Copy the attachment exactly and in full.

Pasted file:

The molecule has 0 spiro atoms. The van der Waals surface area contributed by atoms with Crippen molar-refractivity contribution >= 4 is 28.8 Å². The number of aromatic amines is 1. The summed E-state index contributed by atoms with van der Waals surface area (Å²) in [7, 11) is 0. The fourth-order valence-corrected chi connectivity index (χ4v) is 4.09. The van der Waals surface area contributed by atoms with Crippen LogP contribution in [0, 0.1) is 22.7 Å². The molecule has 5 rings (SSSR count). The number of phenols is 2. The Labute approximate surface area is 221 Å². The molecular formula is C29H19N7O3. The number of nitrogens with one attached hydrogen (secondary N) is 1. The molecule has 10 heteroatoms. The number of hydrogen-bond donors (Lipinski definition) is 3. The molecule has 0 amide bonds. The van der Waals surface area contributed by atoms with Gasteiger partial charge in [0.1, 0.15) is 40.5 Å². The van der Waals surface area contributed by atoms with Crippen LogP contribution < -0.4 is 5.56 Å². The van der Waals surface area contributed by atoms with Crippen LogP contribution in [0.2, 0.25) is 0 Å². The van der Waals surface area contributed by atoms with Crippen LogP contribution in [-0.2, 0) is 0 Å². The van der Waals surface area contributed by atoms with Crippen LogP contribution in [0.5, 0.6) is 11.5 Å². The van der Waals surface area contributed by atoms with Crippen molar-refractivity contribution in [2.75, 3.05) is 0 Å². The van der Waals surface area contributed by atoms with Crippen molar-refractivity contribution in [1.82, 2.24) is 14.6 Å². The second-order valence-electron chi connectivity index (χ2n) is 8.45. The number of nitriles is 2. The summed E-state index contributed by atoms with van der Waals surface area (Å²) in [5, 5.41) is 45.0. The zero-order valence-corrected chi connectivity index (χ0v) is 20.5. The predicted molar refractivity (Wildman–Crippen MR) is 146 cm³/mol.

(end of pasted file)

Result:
The molecule has 0 spiro atoms. The van der Waals surface area contributed by atoms with Crippen molar-refractivity contribution >= 4 is 28.8 Å². The number of aromatic amines is 1. The summed E-state index contributed by atoms with van der Waals surface area (Å²) in [7, 11) is 0. The fourth-order valence-corrected chi connectivity index (χ4v) is 4.09. The van der Waals surface area contributed by atoms with Crippen LogP contribution in [0, 0.1) is 22.7 Å². The molecule has 5 rings (SSSR count). The number of phenols is 2. The Labute approximate surface area is 221 Å². The molecular formula is C29H19N7O3. The number of nitrogens with one attached hydrogen (secondary N) is 1. The molecule has 10 heteroatoms. The number of hydrogen-bond donors (Lipinski definition) is 3. The molecule has 0 amide bonds. The van der Waals surface area contributed by atoms with Gasteiger partial charge in [0.1, 0.15) is 40.5 Å². The van der Waals surface area contributed by atoms with Crippen LogP contribution < -0.4 is 5.56 Å². The van der Waals surface area contributed by atoms with Crippen LogP contribution in [0.2, 0.25) is 0 Å². The van der Waals surface area contributed by atoms with Crippen LogP contribution in [-0.2, 0) is 0 Å². The van der Waals surface area contributed by atoms with Crippen LogP contribution in [0.5, 0.6) is 11.5 Å². The van der Waals surface area contributed by atoms with Crippen molar-refractivity contribution in [2.75, 3.05) is 0 Å². The van der Waals surface area contributed by atoms with Crippen molar-refractivity contribution in [1.82, 2.24) is 14.6 Å². The second-order valence-electron chi connectivity index (χ2n) is 8.45. The number of nitriles is 2. The summed E-state index contributed by atoms with van der Waals surface area (Å²) in [5, 5.41) is 45.0. The zero-order valence-corrected chi connectivity index (χ0v) is 20.5. The predicted molar refractivity (Wildman–Crippen MR) is 146 cm³/mol.